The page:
Can helicopters fly above the clouds?
Helicopters can fly above the clouds as VFR Over The Top, VFR On Top, and in the clouds under IFR flight rules. When flying VFR above any cloud a pilot needs to exercise caution and ensure there is a hole to descend through at their destination.
Does wind affect helicopters?
Wind can add aerodynamic benefits to a helicopter and improve its performance or it can reduce the performance and lead to some dangerous flight characteristics. Many helicopters have a maximum wind speed for starting the helicopter to prevent the main rotor from contacting the fuselage at low RPM.
What are the odds of getting in a helicopter crash?
Understanding a Helicopter Accident The crash rate for general aircraft is 7.28 crashes per 100,000 hours of flight time. For helicopters, that number is 9.84 per 100,000 hours. That means helicopters have a 35 percent higher risk of crashing compared to airplanes.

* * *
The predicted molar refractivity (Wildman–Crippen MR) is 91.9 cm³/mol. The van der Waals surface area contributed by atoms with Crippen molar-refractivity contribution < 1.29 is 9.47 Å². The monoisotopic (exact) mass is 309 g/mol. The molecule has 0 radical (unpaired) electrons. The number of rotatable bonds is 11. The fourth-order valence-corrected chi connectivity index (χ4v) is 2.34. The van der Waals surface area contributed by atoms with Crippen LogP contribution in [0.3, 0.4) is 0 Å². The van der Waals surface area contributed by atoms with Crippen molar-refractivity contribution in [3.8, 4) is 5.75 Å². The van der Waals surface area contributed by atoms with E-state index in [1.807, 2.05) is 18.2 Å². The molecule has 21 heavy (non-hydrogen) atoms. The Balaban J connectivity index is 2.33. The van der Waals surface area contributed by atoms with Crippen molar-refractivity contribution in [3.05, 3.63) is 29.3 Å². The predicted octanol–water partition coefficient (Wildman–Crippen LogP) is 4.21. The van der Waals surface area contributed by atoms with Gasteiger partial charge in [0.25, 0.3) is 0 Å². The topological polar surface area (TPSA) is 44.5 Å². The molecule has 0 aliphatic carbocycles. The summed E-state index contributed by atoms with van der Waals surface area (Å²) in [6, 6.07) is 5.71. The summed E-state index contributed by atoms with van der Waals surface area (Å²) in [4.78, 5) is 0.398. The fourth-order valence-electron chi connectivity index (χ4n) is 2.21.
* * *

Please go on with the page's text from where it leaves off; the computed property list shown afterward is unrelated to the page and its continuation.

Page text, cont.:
Can a helicopter pilot fly in fog?
In an area where fog is common, and flight is necessary, a helicopter would be equipped with the necessary instruments for IFR, Instrument only flight. Learning to fly with a hood blocking your view outside, flying with your instruments only, is part of a pilot being IFR qualified. Every commercial pilot would be IFR qualified.
Does rain affect helicopter performance?
Rain, snow, sleet, and fog may not affect helicopter performance, but they generally obstruct visibility. These conditions may make take-off and landing more difficult and affect a pilot’s ability to see obstacles that are encountered during flight.
What are the most dangerous weather conditions for helicopters?
While weather conditions may be favorable at departure, dangerous conditions at the destination can be equally detrimental to flight safety. Rain, snow, sleet, and fog may not affect helicopter performance, but they generally obstruct visibility.
How do headwinds affect helicopters?
Headwinds and crosswinds flow perpendicular to the flight path and slow the helicopter down. Tailwinds flow in the same direction as the flight path and speed the helicopter up, sometimes making it difficult for pilots to maintain control. In stormy conditions, winds may be stronger than usual or may change course unexpectedly.